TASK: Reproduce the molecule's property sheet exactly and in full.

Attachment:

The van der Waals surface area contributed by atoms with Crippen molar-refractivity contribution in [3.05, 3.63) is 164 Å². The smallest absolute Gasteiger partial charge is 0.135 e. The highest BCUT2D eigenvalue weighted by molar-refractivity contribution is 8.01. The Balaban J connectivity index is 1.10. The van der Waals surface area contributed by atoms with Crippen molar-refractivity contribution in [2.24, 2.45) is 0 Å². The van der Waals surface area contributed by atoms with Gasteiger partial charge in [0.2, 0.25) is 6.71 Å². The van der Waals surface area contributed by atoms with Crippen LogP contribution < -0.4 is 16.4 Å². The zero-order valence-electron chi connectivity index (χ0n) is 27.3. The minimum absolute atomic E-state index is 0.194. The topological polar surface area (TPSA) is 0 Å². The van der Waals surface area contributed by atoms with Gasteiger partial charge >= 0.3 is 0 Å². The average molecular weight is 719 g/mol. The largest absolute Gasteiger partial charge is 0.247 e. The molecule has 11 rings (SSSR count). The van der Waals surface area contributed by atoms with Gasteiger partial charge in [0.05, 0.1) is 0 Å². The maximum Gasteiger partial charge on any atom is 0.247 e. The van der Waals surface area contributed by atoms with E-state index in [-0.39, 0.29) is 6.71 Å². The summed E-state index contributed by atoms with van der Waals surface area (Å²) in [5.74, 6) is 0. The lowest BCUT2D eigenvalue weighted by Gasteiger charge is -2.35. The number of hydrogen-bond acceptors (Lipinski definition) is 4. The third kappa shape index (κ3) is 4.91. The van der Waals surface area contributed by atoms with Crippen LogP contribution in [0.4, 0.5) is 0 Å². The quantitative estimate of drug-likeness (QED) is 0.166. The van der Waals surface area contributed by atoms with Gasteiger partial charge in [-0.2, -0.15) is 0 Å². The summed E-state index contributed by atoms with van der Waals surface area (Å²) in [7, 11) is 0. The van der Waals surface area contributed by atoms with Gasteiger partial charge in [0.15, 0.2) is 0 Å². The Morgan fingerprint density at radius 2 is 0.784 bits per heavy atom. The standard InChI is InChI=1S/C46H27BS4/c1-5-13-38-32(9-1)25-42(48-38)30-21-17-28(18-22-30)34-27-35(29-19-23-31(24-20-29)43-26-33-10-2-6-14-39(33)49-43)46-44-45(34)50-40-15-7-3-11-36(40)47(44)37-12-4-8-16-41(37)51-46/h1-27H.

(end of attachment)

The van der Waals surface area contributed by atoms with Crippen molar-refractivity contribution in [3.05, 3.63) is 164 Å². The smallest absolute Gasteiger partial charge is 0.135 e. The highest BCUT2D eigenvalue weighted by molar-refractivity contribution is 8.01. The Balaban J connectivity index is 1.10. The van der Waals surface area contributed by atoms with Crippen molar-refractivity contribution in [2.24, 2.45) is 0 Å². The van der Waals surface area contributed by atoms with Gasteiger partial charge in [0.2, 0.25) is 6.71 Å². The van der Waals surface area contributed by atoms with Crippen LogP contribution < -0.4 is 16.4 Å². The zero-order valence-electron chi connectivity index (χ0n) is 27.3. The minimum absolute atomic E-state index is 0.194. The topological polar surface area (TPSA) is 0 Å². The van der Waals surface area contributed by atoms with Gasteiger partial charge >= 0.3 is 0 Å². The average molecular weight is 719 g/mol. The largest absolute Gasteiger partial charge is 0.247 e. The molecule has 11 rings (SSSR count). The van der Waals surface area contributed by atoms with Gasteiger partial charge in [0.05, 0.1) is 0 Å². The maximum Gasteiger partial charge on any atom is 0.247 e. The van der Waals surface area contributed by atoms with E-state index in [-0.39, 0.29) is 6.71 Å². The summed E-state index contributed by atoms with van der Waals surface area (Å²) in [5.74, 6) is 0. The lowest BCUT2D eigenvalue weighted by Gasteiger charge is -2.35. The number of hydrogen-bond acceptors (Lipinski definition) is 4. The third kappa shape index (κ3) is 4.91. The van der Waals surface area contributed by atoms with Crippen LogP contribution in [0.4, 0.5) is 0 Å². The quantitative estimate of drug-likeness (QED) is 0.166. The van der Waals surface area contributed by atoms with Gasteiger partial charge in [-0.2, -0.15) is 0 Å². The summed E-state index contributed by atoms with van der Waals surface area (Å²) in [7, 11) is 0. The van der Waals surface area contributed by atoms with Gasteiger partial charge in [0.15, 0.2) is 0 Å². The Morgan fingerprint density at radius 2 is 0.784 bits per heavy atom. The standard InChI is InChI=1S/C46H27BS4/c1-5-13-38-32(9-1)25-42(48-38)30-21-17-28(18-22-30)34-27-35(29-19-23-31(24-20-29)43-26-33-10-2-6-14-39(33)49-43)46-44-45(34)50-40-15-7-3-11-36(40)47(44)37-12-4-8-16-41(37)51-46/h1-27H.